[concurrency-interest] ReadWriteLock implementation with extendedpolicy providing upgradeable read-locks?

David Holmes dcholmes at optusnet.com.au
Fri Nov 10 20:34:15 EST 2006

Hello Oliver,

I think this makes the third request for such functionality since 2000 -
hence it hasn't been a high priority :)

Intention-locks were discussed by the EG a couple of times but basically
they didn't meet the acceptance criteria. They are quite complicated to
implement correctly, have ugly API's and don't inter-mix with normal
ReadWriteLocks. They are also rarely needed oustide transactional contexts.
But maybe it is time to consider them again for Java 7.

That said, with changes that went in to Java 6 to track read-lock ownership,
it shouldn't be too hard for you to modify ReentrantReadWriteLock to allow
the final-reader to acquire the writeLock. That isn't quite an
intention-lock but might satisfy your needs.

Can you describe the use-case for this.

David Holmes

> -----Original Message-----
> From: concurrency-interest-bounces at cs.oswego.edu
> [mailto:concurrency-interest-bounces at cs.oswego.edu]On Behalf Of Oliver
> Pfeiffer
> Sent: Friday, 10 November 2006 9:57 PM
> To: concurrency-interest at cs.oswego.edu
> Subject: [concurrency-interest] ReadWriteLock implementation with
> extendedpolicy providing upgradeable read-locks?
> I'm looking for a certain ReadWriteLock implementation following a very
> similar policy as Doug Leas ReentrantReadWriteLock except that the last
> reader is enabled to be upgraded to a writer. The lack of these concept in
> default JDK15 distribution is the source of most threading issues
> I have had
> to fix in the last months in foreign code.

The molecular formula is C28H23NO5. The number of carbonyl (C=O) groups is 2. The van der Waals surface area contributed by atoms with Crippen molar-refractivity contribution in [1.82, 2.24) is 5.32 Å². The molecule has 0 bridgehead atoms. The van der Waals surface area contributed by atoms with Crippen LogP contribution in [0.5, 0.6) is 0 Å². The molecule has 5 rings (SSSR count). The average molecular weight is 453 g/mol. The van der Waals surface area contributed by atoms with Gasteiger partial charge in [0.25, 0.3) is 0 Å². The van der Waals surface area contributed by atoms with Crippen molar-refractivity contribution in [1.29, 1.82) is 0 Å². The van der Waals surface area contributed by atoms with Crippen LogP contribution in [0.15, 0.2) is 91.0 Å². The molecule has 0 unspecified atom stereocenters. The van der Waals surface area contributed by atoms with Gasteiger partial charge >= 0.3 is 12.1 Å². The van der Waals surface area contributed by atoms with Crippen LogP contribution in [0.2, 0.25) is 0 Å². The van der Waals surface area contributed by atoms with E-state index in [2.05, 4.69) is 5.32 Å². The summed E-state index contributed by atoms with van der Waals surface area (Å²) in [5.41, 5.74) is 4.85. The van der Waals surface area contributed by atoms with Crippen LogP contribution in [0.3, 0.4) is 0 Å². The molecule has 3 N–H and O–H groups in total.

> Unfortunately it's obvious that this can't be solved by the common
> read-write-lock concept as provided by the interface, since two
> simultaneous
> threads, each holding the read-lock, may both acquire the write-lock and
> therefore will consequently deadlock each other. This seems to be solvable
> only by classifying read-locks as exlusive-read-locks and
> non-exclusive-read-locks. The exclusive-read-lock is a normal read-lock
> except that it can only be shared with other non-exclusive-read-locks (but
> not with other exclusive-read-locks or write-locks). In other words: there
> can be only one thread holding the exclusive-read-lock per time thus this
> exclusice-read-lock can be safely upgraded to a write-lock
> without any risc
> of deadlocking. Certainly any non-exclusive-read-lock acquiring the
> write-lock or the exclusive-read-lock will block foreever, but an
> exclusive-read-lock can always acquire the non-exclusive-read-lock and the
> write-lock.
> The benefit of such a concept is the ability to share many readers with a
> single reader that _might_ be need to lazily become a writer. Or
> in general
> there is no need to exclusively lock a model when there are time-consuming
> preparations needed before a write-lock is actually acquired. This can
> result in a performance gain bundeled with a less risc of deadlocking.
> Does anybody knows a serious extension of default java
> concurrency features
> providing such a concept?
> --
> Grüße - Regards
> Oliver Pfeiffer
> ICQ-ID 84320006
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